What, precisely, was a boy pal? A boy sidekick, like Kaliman's Solin? An adopted son, like Batman's Robin? Jimmy wasn't a boy or even a teenager: he was tall and sturdy, with the standard comic book body-by-Michelangelo (since reporter outfits are not particularly revealing, almost every story required him to be in underwear, in a swimsuit, or ripped out of his clothes).
The "boy pal" relationship differed considerably from ordinary friendships:
1. It was physical. Superman and Jimmy flew with their arms wrapped tenderly around each other, a position that no one else, not even Lois Lane, rated.
2. It was romantic. Superman gave no one but Jimmy a gift of jewelry (a special signal watch).
4. It was exclusive: each had other friends and even other sidekicks, but in “Superman’s Super Rival” (Jimmy Olsen 37, June 1959), when Jimmy seems to be courting a newly-arrived superhero named Mysterio, Superman is so jealous that he challenges the rival “pal” to a fight.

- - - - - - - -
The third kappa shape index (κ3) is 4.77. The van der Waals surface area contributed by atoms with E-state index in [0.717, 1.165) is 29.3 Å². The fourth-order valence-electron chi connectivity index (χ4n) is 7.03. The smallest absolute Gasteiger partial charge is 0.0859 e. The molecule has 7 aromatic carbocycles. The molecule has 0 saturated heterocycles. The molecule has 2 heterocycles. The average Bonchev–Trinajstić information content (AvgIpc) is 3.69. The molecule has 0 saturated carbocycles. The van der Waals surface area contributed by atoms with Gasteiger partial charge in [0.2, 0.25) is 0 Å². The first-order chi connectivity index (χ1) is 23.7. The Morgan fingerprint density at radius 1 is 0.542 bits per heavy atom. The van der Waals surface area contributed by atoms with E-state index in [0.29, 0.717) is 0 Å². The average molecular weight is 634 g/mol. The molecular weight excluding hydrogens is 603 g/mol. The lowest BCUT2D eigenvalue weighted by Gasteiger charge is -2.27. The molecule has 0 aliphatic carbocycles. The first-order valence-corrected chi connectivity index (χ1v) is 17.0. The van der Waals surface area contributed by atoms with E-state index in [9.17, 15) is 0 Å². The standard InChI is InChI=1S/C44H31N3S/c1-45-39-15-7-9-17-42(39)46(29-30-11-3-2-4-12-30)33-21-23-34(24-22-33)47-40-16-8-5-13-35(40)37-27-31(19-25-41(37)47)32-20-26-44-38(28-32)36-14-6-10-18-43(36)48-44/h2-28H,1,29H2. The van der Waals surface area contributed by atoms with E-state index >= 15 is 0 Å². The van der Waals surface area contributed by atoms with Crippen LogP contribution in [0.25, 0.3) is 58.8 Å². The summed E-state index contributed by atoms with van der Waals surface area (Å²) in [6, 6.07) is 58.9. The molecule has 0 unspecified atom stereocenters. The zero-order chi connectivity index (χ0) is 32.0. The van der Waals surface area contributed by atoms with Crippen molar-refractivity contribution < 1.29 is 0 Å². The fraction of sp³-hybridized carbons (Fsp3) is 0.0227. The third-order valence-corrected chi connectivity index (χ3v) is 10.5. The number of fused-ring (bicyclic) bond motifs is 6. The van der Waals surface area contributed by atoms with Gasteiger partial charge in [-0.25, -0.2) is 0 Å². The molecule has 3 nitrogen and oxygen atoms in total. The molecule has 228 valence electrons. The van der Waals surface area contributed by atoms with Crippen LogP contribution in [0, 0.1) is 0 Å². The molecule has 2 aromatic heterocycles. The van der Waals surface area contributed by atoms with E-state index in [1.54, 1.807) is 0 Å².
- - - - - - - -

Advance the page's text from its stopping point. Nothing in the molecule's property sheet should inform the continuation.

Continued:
5. It threatened heterosexual romance: in a fantasy story, “Jimmy Olsen’s Wedding,” (Jimmy Olsen 38, July 1959), Jimmy’s girlfriend agrees to marry him only under the condition that he never see or contact Superman again (one can’t imagine why). He complies for several years, but eventually he cannot bear to be separated any longer, and arranges a secret rendezvous with his “pal.” His wife discovers him in the act (of what?), shrieks in anger. and leaves him.
And the special signal watch was never seen again. Perhaps Jimmy returned it the day he told Superman over coffee, “it’s not you, it’s me.”